Sunday, October 31, 2010

S. Neil Fujita, 1921-2010

A year ago last May, I did a post here with the title "Jazz and the Visual Arts", which included an image of the cover of Charles Mingus' album Mingus Ah Um. The painting reproduced on the cover was by an artist unfamiliar to me, S. Neil Fujita. I soon noticed, from my Site Meter, that this post was attracting lots of hits off web searches, many of them for generic topics like "album cover art" or "jazz album covers", but also many for Fujita. This piqued my curiosity, and I thought I should do a web search for him, but other matters seemed more urgent. A few days ago, I noticed a spike in visits to S-A B, and, checking the details, saw that many were off searches for Fujita. I did my own search and learned that he died last Saturday at the age of 89.

Fujita was born and raised in Hawaii, the son of Japanese immigrant parents. The initial "S" is for Sadamitsu, his given name at birth; the name Neil was assigned to him when he went to a boarding school in Honolulu. He went to art school in California, but his studies were interrupted after Pearl Harbor when he, like thousands of other Americans of Japanese origin or parentage, was sent to an internment camp. He left the camp by volunteering for the U.S. Army, and served with the 442nd Regimental Combat Team, a unit consisting almost entirely of Japanese Americans, which won many honors for bravery in combat in Italy and France. After the war, he completed his art studies and went to work for an advertising firm, where he produced award winning graphic designs. His success led to a job at Columbia Records designing album covers, including Mingus Ah Um and Dave Brubeck's Time Out (shown above), both of which featured his paintings, and 'Round Midnight by Miles Davis.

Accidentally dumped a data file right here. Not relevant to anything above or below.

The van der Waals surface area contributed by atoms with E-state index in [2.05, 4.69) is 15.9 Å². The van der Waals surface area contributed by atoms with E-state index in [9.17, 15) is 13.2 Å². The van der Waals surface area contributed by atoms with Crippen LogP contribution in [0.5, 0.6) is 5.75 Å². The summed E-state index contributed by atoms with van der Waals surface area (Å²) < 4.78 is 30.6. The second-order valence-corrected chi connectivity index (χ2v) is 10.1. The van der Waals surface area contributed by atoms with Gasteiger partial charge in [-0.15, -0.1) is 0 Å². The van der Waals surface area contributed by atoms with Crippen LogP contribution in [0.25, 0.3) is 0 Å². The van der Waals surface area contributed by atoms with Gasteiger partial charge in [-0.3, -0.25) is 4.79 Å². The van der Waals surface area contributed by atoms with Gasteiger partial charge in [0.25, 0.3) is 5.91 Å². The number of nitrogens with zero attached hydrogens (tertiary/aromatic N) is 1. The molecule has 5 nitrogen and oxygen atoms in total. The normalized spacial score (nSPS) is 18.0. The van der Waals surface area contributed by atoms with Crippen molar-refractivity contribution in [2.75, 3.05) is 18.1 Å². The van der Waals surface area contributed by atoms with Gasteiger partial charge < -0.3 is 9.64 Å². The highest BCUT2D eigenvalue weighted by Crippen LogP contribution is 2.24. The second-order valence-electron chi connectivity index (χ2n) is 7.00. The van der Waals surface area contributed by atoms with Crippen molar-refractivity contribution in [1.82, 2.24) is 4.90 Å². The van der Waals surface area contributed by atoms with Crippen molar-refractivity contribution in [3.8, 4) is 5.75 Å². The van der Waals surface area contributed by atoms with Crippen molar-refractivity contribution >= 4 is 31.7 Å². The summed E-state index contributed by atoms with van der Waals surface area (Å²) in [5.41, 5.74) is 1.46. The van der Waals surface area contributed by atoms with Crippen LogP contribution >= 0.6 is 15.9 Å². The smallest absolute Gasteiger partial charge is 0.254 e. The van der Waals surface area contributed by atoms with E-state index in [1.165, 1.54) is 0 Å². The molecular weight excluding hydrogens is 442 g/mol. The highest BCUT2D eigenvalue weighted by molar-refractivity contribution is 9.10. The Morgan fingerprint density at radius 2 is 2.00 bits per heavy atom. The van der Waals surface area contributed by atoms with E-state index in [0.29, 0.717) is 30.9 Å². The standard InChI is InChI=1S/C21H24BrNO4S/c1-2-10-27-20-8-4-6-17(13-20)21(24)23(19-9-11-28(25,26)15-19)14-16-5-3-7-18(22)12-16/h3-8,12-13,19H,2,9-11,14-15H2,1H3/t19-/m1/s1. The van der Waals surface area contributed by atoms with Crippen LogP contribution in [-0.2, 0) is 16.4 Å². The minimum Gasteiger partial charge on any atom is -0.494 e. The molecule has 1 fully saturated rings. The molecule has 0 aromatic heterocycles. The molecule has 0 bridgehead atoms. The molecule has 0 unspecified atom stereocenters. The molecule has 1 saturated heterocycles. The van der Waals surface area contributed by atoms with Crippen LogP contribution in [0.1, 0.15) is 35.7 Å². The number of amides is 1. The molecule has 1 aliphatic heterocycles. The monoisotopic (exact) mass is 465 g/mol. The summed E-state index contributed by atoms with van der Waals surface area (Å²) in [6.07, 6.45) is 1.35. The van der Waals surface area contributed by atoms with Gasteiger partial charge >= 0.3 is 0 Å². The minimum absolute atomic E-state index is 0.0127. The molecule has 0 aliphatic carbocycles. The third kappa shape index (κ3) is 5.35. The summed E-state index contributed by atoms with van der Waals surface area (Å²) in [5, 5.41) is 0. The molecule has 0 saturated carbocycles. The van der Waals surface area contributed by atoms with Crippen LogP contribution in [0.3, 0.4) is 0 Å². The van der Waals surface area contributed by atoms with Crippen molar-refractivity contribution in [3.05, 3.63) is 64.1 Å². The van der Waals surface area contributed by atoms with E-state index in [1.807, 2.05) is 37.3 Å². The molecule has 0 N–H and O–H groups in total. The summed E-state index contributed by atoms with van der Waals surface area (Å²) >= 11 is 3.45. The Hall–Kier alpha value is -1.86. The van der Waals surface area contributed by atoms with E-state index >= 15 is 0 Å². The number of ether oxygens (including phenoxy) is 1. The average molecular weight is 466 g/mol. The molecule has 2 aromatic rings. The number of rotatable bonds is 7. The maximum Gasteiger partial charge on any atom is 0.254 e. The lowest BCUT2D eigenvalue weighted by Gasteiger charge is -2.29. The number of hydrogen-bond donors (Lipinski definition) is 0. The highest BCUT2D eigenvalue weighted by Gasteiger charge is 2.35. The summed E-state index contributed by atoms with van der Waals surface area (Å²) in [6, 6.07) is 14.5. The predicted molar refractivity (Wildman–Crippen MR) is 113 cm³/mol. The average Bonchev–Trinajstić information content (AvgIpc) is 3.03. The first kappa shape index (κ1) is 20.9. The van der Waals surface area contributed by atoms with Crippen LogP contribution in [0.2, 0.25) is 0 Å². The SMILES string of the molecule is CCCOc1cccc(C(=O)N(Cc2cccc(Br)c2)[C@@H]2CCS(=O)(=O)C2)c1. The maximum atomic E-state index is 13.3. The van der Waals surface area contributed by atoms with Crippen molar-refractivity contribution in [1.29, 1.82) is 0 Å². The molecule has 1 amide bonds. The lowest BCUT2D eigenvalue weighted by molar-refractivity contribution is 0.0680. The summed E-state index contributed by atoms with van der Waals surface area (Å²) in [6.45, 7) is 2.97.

Fujita later formed his own firm, and his commissions included many book jacket designs, the best known of which are probably Truman Capote's In Cold Blood and Mario Puzo's The Godfather. Fujita discusses his career in detail in his 2007 interview with Steven Heller. He has also written an autobiography, Mouth of Reddish Water. Late in life, Fujita returned to his original passion, painting.

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